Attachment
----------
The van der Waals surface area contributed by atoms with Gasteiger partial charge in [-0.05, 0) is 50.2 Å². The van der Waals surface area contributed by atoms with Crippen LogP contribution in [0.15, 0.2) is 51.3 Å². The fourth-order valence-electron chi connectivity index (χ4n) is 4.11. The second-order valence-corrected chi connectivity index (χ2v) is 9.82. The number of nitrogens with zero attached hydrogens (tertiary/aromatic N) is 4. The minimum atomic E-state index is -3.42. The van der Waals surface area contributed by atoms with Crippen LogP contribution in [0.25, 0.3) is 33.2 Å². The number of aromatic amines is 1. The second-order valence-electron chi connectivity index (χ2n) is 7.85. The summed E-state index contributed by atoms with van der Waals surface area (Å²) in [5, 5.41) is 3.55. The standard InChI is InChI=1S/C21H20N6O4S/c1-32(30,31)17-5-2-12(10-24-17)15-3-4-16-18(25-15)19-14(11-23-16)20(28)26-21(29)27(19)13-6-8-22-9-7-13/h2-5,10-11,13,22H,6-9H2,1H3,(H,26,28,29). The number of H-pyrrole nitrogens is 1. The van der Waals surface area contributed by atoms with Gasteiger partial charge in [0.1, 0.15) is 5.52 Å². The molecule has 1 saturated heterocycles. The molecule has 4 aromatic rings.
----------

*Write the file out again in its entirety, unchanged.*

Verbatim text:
The van der Waals surface area contributed by atoms with Gasteiger partial charge in [-0.05, 0) is 50.2 Å². The van der Waals surface area contributed by atoms with Crippen LogP contribution in [0.15, 0.2) is 51.3 Å². The fourth-order valence-electron chi connectivity index (χ4n) is 4.11. The second-order valence-corrected chi connectivity index (χ2v) is 9.82. The number of nitrogens with zero attached hydrogens (tertiary/aromatic N) is 4. The minimum atomic E-state index is -3.42. The van der Waals surface area contributed by atoms with Crippen LogP contribution in [0.25, 0.3) is 33.2 Å². The number of aromatic amines is 1. The second-order valence-electron chi connectivity index (χ2n) is 7.85. The summed E-state index contributed by atoms with van der Waals surface area (Å²) in [5, 5.41) is 3.55. The standard InChI is InChI=1S/C21H20N6O4S/c1-32(30,31)17-5-2-12(10-24-17)15-3-4-16-18(25-15)19-14(11-23-16)20(28)26-21(29)27(19)13-6-8-22-9-7-13/h2-5,10-11,13,22H,6-9H2,1H3,(H,26,28,29). The number of H-pyrrole nitrogens is 1. The van der Waals surface area contributed by atoms with Gasteiger partial charge in [0.1, 0.15) is 5.52 Å². The molecule has 1 saturated heterocycles. The molecule has 4 aromatic rings.